Come 9th and 10th March 2020, the entire country will be drenched in colours, for it will be time for the festival of Holi. But, if you have had enough of the regular celebrations in your city or town, visit Mathura, Vrindavan and Barsana to witness the grandest Holi celebrations on earth. Read on to find out more:

Origin

The region of Braj, which encompasses the three towns of Mathura, Vrindavan and Barsana, was the childhood home of Lord Krishna. The young boy was jealous of the fact that Radha was fair, while he was dark. His foster mother, Yashoda, advised him to smear his face with gulal and do the same to Radha so there won’t be any difference in their complexion. Thus began the tradition of Holi celebrations in the region.

How to Plan the Trip?

Holi celebration in Braj go on for about a week, so it is better to keep ample time at hand for the ultimate experience. The festivities start in Barsana and Nandgaon, pick up in Vrindavan and then culminate in Mathura.

Holi in Barsana and Nandgaon

This is the place where the celebrations begin the earliest, usually a week before the day. As per the tradition, men from Nandgaon come to Barsana to apply colours on women who, in retaliation, hit them with sticks or lathis (playfully, of course). This is known as the famous Lath Maar Holi of Barsana, which you might not want to miss. A day after the celebrations in Barsana, the Lath Maar Holi is played in Nandgaon but this time the women visit the men.

Holi in Vrindavan

From Nandgaon and Barsana, the festivities proceed to Vrindavan and this is where they are at their craziest. On the day of Holika Dahan (which falls on the day of Ekadashi as per the Hindu lunar calendar), Phoolon Wali Holi is celebrated in Vrindavan. At around 4.00 pm, the gates of the revered Banke Bihari Temple are opened to let in a swarm of people, who enjoy a variety of flowers being thrown at them by priests, for 20–25 minutes.

On the day of Holi, the Banke Bihari Temple witnesses the grandest festivities – the kind of Holi everyone is accustomed to with people throwing and smearing gulal as well as coloured water at each other. Throughout the city, Holi celebrations are accompanied with Bhajans and other spiritual songs blasting at full volume.

Another notable event to witness in the town is the Widows’ Holi. In Hindu culture, widows are often forced to wear austere, white clothes and avoid celebrations. However, 2-3 years ago, a group of widows defied all customs by indulging in the Holi festivities at Pagal Baba Widow Ashram. Since then, the celebrations have caught on, and now every year, widows throng Gopinath Temple to play Holi. The temple’s gates open around 12.00 pm, so before attending the Phoolon Wali Holi, you must come here.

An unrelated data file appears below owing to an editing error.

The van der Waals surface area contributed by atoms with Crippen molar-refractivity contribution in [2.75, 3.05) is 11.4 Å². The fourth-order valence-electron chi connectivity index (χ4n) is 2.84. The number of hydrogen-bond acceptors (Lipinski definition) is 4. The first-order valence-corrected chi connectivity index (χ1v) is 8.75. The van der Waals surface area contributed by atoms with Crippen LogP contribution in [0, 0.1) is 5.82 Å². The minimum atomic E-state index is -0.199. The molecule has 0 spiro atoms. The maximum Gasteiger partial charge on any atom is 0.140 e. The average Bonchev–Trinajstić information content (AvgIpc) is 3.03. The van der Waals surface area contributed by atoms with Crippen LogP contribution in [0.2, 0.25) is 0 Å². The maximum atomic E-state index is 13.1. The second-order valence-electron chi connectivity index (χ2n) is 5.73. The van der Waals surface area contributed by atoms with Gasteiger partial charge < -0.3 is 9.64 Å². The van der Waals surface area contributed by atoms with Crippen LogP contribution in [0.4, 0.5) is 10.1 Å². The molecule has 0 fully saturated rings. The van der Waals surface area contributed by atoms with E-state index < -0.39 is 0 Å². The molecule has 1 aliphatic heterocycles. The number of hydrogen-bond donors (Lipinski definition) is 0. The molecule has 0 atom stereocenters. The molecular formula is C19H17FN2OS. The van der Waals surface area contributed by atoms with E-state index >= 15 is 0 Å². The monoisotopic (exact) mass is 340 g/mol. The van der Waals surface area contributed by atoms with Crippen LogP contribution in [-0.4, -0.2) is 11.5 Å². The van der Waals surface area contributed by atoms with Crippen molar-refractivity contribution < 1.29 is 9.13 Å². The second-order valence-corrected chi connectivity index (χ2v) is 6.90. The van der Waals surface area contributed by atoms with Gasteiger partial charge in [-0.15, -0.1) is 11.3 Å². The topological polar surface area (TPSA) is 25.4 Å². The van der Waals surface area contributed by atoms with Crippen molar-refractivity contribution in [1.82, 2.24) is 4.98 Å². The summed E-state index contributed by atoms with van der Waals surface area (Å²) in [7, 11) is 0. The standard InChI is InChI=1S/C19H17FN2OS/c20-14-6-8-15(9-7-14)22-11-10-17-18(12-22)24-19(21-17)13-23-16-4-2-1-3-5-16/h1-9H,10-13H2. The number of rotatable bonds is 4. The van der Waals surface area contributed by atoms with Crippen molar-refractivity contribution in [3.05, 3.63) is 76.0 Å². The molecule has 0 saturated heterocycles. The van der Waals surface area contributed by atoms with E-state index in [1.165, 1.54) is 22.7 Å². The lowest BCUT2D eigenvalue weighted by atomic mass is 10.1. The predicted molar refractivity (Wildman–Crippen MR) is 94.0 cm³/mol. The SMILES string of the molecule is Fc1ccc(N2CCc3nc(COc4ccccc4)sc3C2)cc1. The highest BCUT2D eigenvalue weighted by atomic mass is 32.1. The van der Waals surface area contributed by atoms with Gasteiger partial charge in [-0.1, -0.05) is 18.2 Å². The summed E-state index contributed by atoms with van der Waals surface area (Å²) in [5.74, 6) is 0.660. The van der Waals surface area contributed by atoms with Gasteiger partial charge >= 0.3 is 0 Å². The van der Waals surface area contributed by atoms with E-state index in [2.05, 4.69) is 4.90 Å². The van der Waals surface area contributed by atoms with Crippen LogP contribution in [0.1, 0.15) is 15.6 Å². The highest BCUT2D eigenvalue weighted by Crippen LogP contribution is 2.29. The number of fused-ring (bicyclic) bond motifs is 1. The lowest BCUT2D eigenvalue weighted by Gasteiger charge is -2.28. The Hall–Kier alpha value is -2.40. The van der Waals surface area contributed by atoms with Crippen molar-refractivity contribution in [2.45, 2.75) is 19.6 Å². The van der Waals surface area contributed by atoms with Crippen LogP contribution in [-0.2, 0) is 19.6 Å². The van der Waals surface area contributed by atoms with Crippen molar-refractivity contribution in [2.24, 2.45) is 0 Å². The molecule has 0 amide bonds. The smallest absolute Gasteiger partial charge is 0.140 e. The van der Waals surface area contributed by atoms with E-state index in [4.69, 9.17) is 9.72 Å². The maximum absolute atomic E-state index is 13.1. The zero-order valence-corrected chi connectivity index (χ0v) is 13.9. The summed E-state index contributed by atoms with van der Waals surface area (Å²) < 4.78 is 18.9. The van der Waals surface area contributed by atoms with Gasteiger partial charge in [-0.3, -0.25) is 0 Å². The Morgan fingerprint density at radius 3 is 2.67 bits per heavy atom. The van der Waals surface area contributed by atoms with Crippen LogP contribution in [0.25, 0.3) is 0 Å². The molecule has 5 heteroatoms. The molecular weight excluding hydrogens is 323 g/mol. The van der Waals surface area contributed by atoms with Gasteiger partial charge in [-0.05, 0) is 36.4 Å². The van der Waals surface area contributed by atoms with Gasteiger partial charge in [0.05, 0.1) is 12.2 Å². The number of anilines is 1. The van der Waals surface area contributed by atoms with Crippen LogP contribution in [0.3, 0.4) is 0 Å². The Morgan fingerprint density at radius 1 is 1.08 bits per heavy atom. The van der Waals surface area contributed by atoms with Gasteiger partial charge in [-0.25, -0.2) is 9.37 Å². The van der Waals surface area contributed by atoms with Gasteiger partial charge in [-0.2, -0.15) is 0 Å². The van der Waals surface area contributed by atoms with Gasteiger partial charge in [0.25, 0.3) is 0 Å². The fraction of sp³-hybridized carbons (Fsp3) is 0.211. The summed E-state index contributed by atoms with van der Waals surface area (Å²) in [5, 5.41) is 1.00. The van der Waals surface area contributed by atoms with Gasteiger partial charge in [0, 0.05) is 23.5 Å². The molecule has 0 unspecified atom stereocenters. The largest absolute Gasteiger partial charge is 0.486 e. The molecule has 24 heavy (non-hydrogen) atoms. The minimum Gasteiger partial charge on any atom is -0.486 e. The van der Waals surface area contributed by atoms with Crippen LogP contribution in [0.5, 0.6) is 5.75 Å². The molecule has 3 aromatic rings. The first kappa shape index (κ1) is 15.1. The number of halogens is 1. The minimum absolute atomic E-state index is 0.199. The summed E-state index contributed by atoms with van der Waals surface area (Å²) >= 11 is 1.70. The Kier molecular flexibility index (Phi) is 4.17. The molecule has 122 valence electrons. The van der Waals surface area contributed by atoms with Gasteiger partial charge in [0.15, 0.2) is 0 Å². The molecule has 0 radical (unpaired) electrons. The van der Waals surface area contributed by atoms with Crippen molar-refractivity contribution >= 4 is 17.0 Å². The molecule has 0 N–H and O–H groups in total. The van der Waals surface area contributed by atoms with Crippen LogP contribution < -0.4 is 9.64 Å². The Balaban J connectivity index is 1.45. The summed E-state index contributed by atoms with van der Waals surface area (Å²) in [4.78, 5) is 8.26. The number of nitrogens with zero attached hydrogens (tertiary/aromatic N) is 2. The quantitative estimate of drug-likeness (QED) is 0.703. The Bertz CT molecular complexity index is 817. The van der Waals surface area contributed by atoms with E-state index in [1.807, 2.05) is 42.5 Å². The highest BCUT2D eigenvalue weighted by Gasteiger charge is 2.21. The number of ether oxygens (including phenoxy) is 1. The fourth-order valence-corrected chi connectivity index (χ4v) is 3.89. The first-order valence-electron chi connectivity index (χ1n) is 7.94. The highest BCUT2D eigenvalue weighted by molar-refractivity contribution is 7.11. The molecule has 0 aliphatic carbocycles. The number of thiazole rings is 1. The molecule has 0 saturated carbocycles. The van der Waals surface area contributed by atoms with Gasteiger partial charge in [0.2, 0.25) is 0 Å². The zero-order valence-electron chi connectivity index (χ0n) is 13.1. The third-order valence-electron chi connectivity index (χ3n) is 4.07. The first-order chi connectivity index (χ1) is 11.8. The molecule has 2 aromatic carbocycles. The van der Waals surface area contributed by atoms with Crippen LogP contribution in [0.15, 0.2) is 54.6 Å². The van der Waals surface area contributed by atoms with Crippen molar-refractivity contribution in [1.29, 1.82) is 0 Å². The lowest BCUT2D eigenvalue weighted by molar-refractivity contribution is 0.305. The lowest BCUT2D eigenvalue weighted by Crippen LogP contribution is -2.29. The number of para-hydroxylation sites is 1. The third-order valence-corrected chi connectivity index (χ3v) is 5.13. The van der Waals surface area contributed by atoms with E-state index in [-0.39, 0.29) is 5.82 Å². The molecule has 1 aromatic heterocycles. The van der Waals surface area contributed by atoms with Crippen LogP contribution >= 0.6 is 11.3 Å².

Holi in Mathura

The celebrations in Vrindavan end around 2.00 pm, after which Mathura is the place to be at. A vibrant procession is carried out through the streets of the town, from Vishram Ghat to Holi Gate, with children dressed as Radha and Krishna riding on chariots. The procession is at its grandest around 3.00 pm, so be sure to be there by then.

After the procession, the time for Holika Dahan comes in the evening. Huge piles of wooden planks and tree branches are made and then set afire at the opportune moment, as per the panchang (the tabloid record wherein the auspicious times for religious events are noted).

On the day of Dhulendi (or Holi), grand celebrations are organised at Dwarkadhish Temple. But, before you visit the temple, you can head to Vishram Ghat to see bhang being prepared and, may be, try a glass. Be ready to reach Dwarkadhish Temple at 10.00 am, when the Holi of gulal and colours begins.

The festivities don’t end here… A day after Dhulendi, they pick up at Dauji Temple outside the city. Here, women rip off men’s clothes and beat them with their own torn-up garb. Despite it sounding ugly, it is actually fun as the beating up is quite friendly.

Where to Stay?

Finding accommodation is no problem as there are loads of guesthouses, dharamshalas and budget hotels in Mathura and Vrindavan. Just remember to book your room in advance, as you might not find any if you look during the Holi week.

How to Reach?

Reaching Mathura, Vrindavan and Barsana is quite easy as loads of buses ferry travellers to these destinations from Delhi on a regular basis. Alternatively, you can hire a cab and make it a personalised road trip. Delhi and Mathura are 183 km apart and the drive between the two cities via Yamuna Expressway takes roughly 3 hours 20 minutes. It is preferable to keep an eye out for Holi-special trains too, if you don’t prefer to travel by road or can’t.

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